A Philadelphia City Councilman says the sale of electronic cigarettes to children needs to be banned.
Councilman Bill Greenlee plans to introduce legislation to City Council on Thursday that would restrict the sale of the devices to only those over the age of 18.
Those caught selling the e-cigarettes to minors could be fined $250 or have their business shut down for some time if several violations are uncovered, according to an advanced copy of the bill obtained by NBC10.com. The bill also requires those under the age of 27 to be carded.
The battery operated devices heat flavored liquids and produce a vapor which is inhaled by the user. The process is called "vaping." The liquids could contain nicotine or simply flavoring.
Minors have been increasingly been using the devices. A recent survey by the Centers for Disease Control and Prevention found e-cigarette use has doubled among middle school students. Use by high schoolers has also jumped.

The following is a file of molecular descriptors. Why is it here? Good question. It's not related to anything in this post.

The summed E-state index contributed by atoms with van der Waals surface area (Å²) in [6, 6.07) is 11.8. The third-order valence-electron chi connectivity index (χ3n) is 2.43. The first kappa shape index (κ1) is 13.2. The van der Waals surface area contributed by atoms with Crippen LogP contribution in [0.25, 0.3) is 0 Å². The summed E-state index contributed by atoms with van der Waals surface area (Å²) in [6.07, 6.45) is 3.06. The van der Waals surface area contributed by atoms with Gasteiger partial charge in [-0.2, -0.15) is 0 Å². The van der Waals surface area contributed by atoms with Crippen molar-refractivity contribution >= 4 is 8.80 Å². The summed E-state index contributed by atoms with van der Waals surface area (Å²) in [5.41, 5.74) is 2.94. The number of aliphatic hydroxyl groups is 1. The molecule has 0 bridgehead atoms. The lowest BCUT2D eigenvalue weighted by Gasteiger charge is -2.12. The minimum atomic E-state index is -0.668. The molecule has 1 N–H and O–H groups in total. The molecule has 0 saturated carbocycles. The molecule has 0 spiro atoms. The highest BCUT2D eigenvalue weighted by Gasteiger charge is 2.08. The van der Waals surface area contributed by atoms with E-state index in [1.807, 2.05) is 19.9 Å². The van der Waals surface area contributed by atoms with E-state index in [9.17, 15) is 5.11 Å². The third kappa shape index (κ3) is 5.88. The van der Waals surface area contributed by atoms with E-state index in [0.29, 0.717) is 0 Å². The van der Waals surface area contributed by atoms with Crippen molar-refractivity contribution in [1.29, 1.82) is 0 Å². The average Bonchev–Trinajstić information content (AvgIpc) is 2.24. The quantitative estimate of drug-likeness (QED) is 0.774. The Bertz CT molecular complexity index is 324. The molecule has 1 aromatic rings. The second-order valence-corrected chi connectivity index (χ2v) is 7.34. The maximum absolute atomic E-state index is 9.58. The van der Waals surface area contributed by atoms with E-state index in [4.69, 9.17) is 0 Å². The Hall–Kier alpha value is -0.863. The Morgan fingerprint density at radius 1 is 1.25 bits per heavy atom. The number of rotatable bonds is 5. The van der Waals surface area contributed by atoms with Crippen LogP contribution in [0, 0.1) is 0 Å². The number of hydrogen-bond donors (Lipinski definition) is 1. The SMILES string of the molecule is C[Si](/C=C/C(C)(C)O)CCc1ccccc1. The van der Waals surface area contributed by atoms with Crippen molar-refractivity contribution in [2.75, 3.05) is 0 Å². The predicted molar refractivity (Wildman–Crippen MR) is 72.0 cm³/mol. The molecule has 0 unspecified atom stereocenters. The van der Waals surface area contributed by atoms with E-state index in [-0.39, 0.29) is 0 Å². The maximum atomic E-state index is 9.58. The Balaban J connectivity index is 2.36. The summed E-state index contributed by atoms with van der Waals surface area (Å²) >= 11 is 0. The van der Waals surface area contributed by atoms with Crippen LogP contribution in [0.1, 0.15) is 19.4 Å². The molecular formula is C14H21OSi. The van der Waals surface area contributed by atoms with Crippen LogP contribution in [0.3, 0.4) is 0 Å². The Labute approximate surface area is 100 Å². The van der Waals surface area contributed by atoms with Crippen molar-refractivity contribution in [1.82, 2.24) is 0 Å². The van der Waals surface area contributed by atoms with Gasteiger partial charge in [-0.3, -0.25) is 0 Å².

Opponents of the devices say their use by children and teens mimics cigarette use and could instill bad habits. Medical professionals have also highlighted concerns about a lack of regulation and testing to understand what is actually in e-cigarette liquids, which are not regulated by the Food and Drug Administration.
"Based on the limited data that we have seen, I think it is imperative that we keep these devices out of the hands of minors now. We need to protect people, especially minors from the deadly smoking habit.” Greenlee said in a statement.
If passed, Philadelphia would be the first city in the Commonwealth of Pennsylvania to regulate the sale of the devices. A Pa. Senate bill, currently making its way through the legislature, would also ban the sale of e-cigarettes and other nicotine products like nicotine gum to minors.
City officials have also considered banning vaping in restaurants, public spaces and workplaces, adding to laws already in place for traditional cigarette use.
Contact Vince Lattanzio at 610.668.5532, email@example.com or follow @VinceLattanzio on Twitter.